So "Bossa"...

MONTAGNE: You know, (inaudible)...

BARRETO: Yes, go ahead.

MONTAGNE: I was just going to say, I'm also wondering if it's about your father.

BARRETO: It's also about my father, that's very well pointed. It's a very good point.

MONTAGNE: Now, your father was a photojournalist, a cinematographer. What did -- do you recall a particular moment or a time when, you know, you looked up and your father was standing there, like this father is in this movie, and he was showing you something that told you something very important about life?

BARRETO: Yes, many times, many times. I recall a moment when I was 10 years old. I went to visit the set of a film directed by Glauber Racha (ph). Glauber Racha was a famous director from the '60s from the movement that was called "cinema novo," new cinema. It was like the "nouvelle vague," the new wave, in France. It was a Brazilian version of the new wave, the French new wave.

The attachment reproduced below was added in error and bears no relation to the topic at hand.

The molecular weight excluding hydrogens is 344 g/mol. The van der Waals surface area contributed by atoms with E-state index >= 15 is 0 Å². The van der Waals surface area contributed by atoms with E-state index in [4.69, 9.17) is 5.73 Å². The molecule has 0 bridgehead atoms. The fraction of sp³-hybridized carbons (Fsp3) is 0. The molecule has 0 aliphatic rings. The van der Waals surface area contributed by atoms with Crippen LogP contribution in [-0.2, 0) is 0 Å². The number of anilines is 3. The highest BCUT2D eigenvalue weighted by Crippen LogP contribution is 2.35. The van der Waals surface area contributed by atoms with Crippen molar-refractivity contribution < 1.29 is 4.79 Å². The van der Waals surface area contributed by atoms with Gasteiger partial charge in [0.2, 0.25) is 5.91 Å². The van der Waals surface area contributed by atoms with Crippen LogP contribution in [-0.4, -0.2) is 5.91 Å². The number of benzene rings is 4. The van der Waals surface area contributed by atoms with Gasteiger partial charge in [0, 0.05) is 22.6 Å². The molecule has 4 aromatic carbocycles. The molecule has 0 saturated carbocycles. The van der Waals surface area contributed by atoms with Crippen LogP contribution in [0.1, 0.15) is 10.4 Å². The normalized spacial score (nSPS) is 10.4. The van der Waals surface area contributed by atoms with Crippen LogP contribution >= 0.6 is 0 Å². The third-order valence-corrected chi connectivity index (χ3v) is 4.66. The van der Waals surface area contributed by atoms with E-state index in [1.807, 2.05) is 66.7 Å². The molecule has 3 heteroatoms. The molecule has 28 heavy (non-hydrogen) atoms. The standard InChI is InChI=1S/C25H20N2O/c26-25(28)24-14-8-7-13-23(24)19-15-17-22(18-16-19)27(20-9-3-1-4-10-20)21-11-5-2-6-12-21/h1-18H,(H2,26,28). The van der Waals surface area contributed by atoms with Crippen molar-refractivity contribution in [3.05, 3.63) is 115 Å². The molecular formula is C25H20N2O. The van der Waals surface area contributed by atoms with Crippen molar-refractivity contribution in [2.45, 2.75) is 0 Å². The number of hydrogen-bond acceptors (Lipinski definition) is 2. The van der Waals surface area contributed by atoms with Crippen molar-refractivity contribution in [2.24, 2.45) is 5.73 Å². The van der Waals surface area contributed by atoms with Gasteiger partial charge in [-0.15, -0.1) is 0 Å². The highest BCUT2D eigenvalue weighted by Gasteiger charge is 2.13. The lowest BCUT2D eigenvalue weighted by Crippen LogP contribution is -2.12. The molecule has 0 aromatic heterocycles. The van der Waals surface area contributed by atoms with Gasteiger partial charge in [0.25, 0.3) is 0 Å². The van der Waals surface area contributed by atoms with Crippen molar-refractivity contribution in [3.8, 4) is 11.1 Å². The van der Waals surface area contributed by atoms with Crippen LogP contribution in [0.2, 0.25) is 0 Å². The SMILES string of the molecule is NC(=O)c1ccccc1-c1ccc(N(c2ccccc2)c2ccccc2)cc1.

And Scorsese, Martin Scorsese's a big fan of Glauber Racha, and sort of has made homages to Glauber Racha in several of his movies.

And anyway, I was on the set, and there was an actor that was stumbling on a piece of dialogue every take, exactly on the same moment. And they were just rehearsing. And so Glauber said, So let's shoot it, let's -- maybe actually shooting it, it's going to be fine, he's going to get through it.

And he stumbled again. And when he stumbled, I said, Cut. And my father was so shocked, I'm 10 years old, I wasn't supposed to be on a set and say Cut. And the -- I was -- I said Cut just one second before the director said Cut. And -- (laughs)

MONTAGNE: (laughs)

BARRETO: But he was upset and proud at the same time. And I could -- I will never forget that.

MONTAGNE: What did the director say?

BARRETO: The director laughed, he laughed. He laughed, and he wasn't upset at all. He turned out to be like a father figure for me, Glauber. He took me to see the first John Ford film I saw, he took me to see, "My Darling Clementine." So no, it was a beautiful relationship that started that day. I had never met him, and I met him that day. (laughs)